Neurons of the substantia nigra innervate other neurons in a structure called the striatum. In the striatum, there are two types of dopamine receptors: D2 (inhibitory receptor) and D1 (excitatory receptor). In areas where D1 is present, this region of the striatum activates the direct pathway. In areas where D2 is present, this region of the striatum activates the indirect pathway. Activation of the dopaminergic neurons in the substantia nigra results in activation of the direct pathway due to activation of the D1 receptors and inactivation of the D2 receptors. Due to the neuronal loss of dopaminergic neurons in the substantia nigra in Parkinson’s disease, activation of this pathway decreases, resulting in movement inhibition and slowing of movements.

Tremor, Rigidity, Changes in Gait, and Non-Motor Symptoms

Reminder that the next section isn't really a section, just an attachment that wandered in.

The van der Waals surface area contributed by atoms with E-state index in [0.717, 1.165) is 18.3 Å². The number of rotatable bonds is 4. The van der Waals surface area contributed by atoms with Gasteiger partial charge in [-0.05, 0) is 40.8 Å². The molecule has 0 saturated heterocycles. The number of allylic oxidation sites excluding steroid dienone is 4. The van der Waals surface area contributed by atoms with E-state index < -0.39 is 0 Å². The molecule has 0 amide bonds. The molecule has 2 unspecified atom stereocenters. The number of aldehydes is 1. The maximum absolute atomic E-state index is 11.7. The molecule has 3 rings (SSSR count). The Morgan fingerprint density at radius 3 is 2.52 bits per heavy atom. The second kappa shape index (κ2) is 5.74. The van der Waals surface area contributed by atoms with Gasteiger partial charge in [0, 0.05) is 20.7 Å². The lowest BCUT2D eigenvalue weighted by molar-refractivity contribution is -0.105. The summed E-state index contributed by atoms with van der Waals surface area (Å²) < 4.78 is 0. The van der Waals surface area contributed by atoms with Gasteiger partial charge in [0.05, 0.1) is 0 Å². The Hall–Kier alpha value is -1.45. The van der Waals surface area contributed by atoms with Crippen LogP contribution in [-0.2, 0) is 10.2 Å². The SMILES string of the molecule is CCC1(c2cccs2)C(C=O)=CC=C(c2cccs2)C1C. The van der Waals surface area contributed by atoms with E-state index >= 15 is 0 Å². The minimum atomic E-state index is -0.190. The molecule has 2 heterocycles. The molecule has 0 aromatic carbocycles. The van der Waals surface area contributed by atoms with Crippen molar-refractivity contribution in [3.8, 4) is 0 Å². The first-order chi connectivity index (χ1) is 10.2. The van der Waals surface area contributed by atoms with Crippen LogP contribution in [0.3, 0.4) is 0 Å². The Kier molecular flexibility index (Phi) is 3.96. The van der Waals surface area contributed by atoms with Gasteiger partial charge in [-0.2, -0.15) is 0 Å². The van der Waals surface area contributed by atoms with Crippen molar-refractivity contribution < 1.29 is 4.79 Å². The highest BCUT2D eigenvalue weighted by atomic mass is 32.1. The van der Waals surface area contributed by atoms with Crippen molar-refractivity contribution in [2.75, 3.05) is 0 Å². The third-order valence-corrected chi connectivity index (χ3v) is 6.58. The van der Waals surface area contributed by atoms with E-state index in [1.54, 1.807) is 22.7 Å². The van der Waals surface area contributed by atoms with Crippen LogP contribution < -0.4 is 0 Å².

In contrast to bradykinesia, the pathophysiological basis for the other cardinal symptoms (tremor, rigidity and gait disturbances) are not well understood. There are numerous hypotheses for the causes of each, but further research is necessary. The same can be said for the non-motor symptoms as well. While it’s been hypothesized that non-motor symptoms are due to the degeneration of cortical and limbic structures, more research is necessary.

The Two Sub-Types of Parkinson’s Disease

Given the diversity of symptoms, it has been hypothesized that Parkinson’s disease has two distinct sub-types. The two sub-types are 1) tremor-dominant Parkinson’s disease and 2) postural instability and gait difficulty Parkinson’s disease.

The two types have distinct clinical characteristics. Tremor dominant Parkinson’s disease tends to develop earlier (around 20 – 40 years of age), has a stronger genetic component, and often has a good prognosis. On the other hand, posture instability and gait difficulty Parkinson’s disease typically occurs after the sixth decade of life and also presents with non-motor components.